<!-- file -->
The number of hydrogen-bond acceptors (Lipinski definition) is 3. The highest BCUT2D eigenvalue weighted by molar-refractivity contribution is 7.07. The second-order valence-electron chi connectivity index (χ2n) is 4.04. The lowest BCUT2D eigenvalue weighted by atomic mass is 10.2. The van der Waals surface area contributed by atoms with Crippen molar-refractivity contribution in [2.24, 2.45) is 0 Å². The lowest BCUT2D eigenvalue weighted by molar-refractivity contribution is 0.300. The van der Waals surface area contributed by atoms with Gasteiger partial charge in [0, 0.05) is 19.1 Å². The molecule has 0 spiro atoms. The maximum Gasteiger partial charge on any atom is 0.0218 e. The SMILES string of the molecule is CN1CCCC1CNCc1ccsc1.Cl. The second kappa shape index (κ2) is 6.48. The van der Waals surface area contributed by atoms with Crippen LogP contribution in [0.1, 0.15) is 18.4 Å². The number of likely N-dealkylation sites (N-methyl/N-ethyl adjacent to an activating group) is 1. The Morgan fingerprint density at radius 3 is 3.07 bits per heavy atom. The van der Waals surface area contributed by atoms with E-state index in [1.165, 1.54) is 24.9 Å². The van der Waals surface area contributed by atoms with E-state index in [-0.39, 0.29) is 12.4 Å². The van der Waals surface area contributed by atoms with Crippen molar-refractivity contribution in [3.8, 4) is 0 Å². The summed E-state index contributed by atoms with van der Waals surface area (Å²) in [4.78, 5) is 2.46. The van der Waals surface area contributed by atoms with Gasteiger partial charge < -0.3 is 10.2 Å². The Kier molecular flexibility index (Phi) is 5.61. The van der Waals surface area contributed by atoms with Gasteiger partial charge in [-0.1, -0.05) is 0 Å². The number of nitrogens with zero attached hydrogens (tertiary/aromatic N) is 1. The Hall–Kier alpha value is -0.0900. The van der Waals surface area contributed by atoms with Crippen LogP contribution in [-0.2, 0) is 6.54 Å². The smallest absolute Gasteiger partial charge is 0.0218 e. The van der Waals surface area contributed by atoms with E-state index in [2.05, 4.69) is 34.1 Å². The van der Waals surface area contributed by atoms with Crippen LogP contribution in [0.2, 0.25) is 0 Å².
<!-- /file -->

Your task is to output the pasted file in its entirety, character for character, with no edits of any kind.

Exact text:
The number of hydrogen-bond acceptors (Lipinski definition) is 3. The highest BCUT2D eigenvalue weighted by molar-refractivity contribution is 7.07. The second-order valence-electron chi connectivity index (χ2n) is 4.04. The lowest BCUT2D eigenvalue weighted by atomic mass is 10.2. The van der Waals surface area contributed by atoms with Crippen molar-refractivity contribution in [2.24, 2.45) is 0 Å². The lowest BCUT2D eigenvalue weighted by molar-refractivity contribution is 0.300. The van der Waals surface area contributed by atoms with Gasteiger partial charge in [0, 0.05) is 19.1 Å². The molecule has 0 spiro atoms. The maximum Gasteiger partial charge on any atom is 0.0218 e. The SMILES string of the molecule is CN1CCCC1CNCc1ccsc1.Cl. The second kappa shape index (κ2) is 6.48. The van der Waals surface area contributed by atoms with Crippen LogP contribution in [0.1, 0.15) is 18.4 Å². The number of likely N-dealkylation sites (N-methyl/N-ethyl adjacent to an activating group) is 1. The Morgan fingerprint density at radius 3 is 3.07 bits per heavy atom. The van der Waals surface area contributed by atoms with E-state index in [1.165, 1.54) is 24.9 Å². The van der Waals surface area contributed by atoms with E-state index in [-0.39, 0.29) is 12.4 Å². The van der Waals surface area contributed by atoms with Crippen molar-refractivity contribution in [3.8, 4) is 0 Å². The summed E-state index contributed by atoms with van der Waals surface area (Å²) in [4.78, 5) is 2.46. The van der Waals surface area contributed by atoms with Gasteiger partial charge < -0.3 is 10.2 Å². The Kier molecular flexibility index (Phi) is 5.61. The van der Waals surface area contributed by atoms with Gasteiger partial charge in [-0.1, -0.05) is 0 Å². The number of nitrogens with zero attached hydrogens (tertiary/aromatic N) is 1. The Hall–Kier alpha value is -0.0900. The van der Waals surface area contributed by atoms with Crippen LogP contribution in [-0.2, 0) is 6.54 Å². The smallest absolute Gasteiger partial charge is 0.0218 e. The van der Waals surface area contributed by atoms with E-state index in [2.05, 4.69) is 34.1 Å². The van der Waals surface area contributed by atoms with Crippen LogP contribution in [0.2, 0.25) is 0 Å².